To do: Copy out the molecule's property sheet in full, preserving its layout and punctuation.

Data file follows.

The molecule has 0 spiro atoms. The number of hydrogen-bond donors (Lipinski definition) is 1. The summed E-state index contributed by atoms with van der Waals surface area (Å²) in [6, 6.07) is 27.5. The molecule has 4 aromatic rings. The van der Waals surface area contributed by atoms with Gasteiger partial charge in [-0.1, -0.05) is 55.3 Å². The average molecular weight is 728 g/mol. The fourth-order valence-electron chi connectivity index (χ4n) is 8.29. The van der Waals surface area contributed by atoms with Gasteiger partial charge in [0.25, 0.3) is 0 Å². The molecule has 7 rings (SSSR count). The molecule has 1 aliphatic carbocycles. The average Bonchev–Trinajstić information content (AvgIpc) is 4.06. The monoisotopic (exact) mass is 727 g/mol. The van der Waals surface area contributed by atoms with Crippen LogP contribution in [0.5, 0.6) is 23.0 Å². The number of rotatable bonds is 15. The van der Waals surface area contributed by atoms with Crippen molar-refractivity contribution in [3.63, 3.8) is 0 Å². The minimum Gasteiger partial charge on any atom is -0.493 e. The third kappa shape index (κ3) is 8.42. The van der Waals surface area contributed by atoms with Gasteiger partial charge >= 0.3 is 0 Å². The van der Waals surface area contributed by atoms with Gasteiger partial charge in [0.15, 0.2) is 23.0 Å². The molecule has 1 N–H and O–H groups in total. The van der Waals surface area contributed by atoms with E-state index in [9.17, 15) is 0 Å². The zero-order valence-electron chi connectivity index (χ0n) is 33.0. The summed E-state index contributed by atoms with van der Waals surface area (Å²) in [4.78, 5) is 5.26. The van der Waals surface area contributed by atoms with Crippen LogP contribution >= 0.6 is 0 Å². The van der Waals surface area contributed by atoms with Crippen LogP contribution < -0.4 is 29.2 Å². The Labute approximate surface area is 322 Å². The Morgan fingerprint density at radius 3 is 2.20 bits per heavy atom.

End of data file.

The molecule has 0 spiro atoms. The number of hydrogen-bond donors (Lipinski definition) is 1. The summed E-state index contributed by atoms with van der Waals surface area (Å²) in [6, 6.07) is 27.5. The molecule has 4 aromatic rings. The van der Waals surface area contributed by atoms with Gasteiger partial charge in [-0.1, -0.05) is 55.3 Å². The average molecular weight is 728 g/mol. The fourth-order valence-electron chi connectivity index (χ4n) is 8.29. The van der Waals surface area contributed by atoms with Gasteiger partial charge in [0.25, 0.3) is 0 Å². The molecule has 7 rings (SSSR count). The molecule has 1 aliphatic carbocycles. The average Bonchev–Trinajstić information content (AvgIpc) is 4.06. The monoisotopic (exact) mass is 727 g/mol. The van der Waals surface area contributed by atoms with Crippen LogP contribution in [0.5, 0.6) is 23.0 Å². The number of rotatable bonds is 15. The van der Waals surface area contributed by atoms with Crippen molar-refractivity contribution in [3.63, 3.8) is 0 Å². The minimum Gasteiger partial charge on any atom is -0.493 e. The third kappa shape index (κ3) is 8.42. The van der Waals surface area contributed by atoms with Gasteiger partial charge >= 0.3 is 0 Å². The van der Waals surface area contributed by atoms with Gasteiger partial charge in [0.15, 0.2) is 23.0 Å². The molecule has 1 N–H and O–H groups in total. The van der Waals surface area contributed by atoms with E-state index in [9.17, 15) is 0 Å². The zero-order valence-electron chi connectivity index (χ0n) is 33.0. The summed E-state index contributed by atoms with van der Waals surface area (Å²) in [4.78, 5) is 5.26. The van der Waals surface area contributed by atoms with Crippen LogP contribution >= 0.6 is 0 Å². The van der Waals surface area contributed by atoms with Crippen LogP contribution < -0.4 is 29.2 Å². The Labute approximate surface area is 322 Å². The Morgan fingerprint density at radius 3 is 2.20 bits per heavy atom.